|-12 J Rahm (Spa); -8 P Mickelson (US), B Koepka (US); -7 P Reed (US), J Spieth (US), R Henley (US)|
|Selected others: -6 V Hovland (Nor); -4 S Scheffler (US), M Fitzpatrick (Eng); -2 J Rose (Eng), S Lowry (Ire), S Bennett (US)*; +4 T Fleetwood (Eng), T Hatton (Eng)|
|* denotes amateur|
Spain’s Jon Rahm kept his nerve and patience to win a first Masters, swinging an exciting final day in his favour from American Brooks Koepka.
Rahm, 28, carded a three-under 69 to finish on 12 under and win by four shots as Koepka, who led by two going into the final round, signed for a 75.
Koepka ended joint second with veteran Phil Mickelson, who shot a a stunning seven-under 65 to finish eight under.
Former champions Jordan Spieth and Patrick Reed were a shot further back.
Defending champion Scottie Scheffler finished in a group on four under, along with England’s US Open champion Matt Fitzpatrick, who was the highest finisher from Great Britain and Northern Ireland.
Rahm became the fourth Spanish player to win the Masters and his victory poignantly came on what would have been the 66th birthday of the legendary two-time champion Seve Ballesteros, who won in 1980 and 1983.
“I wasn’t sure how [the emotion] was going to come to me until I hit the third shot on the 18th,” said Rahm, whose first major win came at the 2021 US Open.
“History of the game is a big reason why I play and Seve is a big part of that history.
“For me to get it done on the 40th anniversary of his second Masters win and on his birthday was incredibly meaningful.”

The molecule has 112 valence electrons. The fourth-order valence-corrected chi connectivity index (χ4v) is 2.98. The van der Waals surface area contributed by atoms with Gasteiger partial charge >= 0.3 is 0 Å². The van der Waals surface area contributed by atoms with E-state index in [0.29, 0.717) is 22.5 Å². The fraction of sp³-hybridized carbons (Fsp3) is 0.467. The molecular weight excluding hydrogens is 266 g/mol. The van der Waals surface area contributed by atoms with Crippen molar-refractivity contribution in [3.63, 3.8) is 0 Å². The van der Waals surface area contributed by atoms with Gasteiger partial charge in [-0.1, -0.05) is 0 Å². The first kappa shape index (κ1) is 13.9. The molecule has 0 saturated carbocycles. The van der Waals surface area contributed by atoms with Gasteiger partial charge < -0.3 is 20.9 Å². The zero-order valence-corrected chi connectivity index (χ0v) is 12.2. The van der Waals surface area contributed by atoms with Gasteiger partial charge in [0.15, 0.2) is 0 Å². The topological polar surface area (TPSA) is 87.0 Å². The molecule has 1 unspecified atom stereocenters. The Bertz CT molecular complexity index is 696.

How Rahm took control to win Green Jacket
Rahm was one of the pre-tournament favourites – alongside Northern Ireland’s Rory McIlroy, who missed the halfway cut, and world number one Scheffler – after an impressive year in the lead-up to the first men’s major of the season.
With three wins on the PGA Tour this year, plus four top-10 finishes in six previous Masters starts, Rahm had the form and previous pedigree to win at Augusta – and he duly delivered.
Remarkably, he started his bid on Thursday with a double bogey after a four-putt on the first hole. After that he barely made a wrong move.
Rahm showed all facets of his outstanding all-round game – particularly his relentlessly huge driving and nerveless putting – to record an opening round of 65 and then posting scores of 69, 73 and 69.
Not only did Rahm win the iconic Green Jacket for the first time, he also returned to the world number one ranking.
Leading by four shots with four holes left to play, he maintained that advantage going into the 18th hole and could even afford to hit his final drive into the trees.
The ball ended up bouncing back into play and landing 150 yards from the tee, but he retained composure to lay up and knock a sublime chip to within a few feet for an unorthodox par.
“It was a very unusual par, very much a Seve par – in a non purposeful way. I know he was pulling for me and it was a great Sunday,” added the 28-year-old.
After sinking his final putt, Rahm shook his clenched fists while looking up to the sky.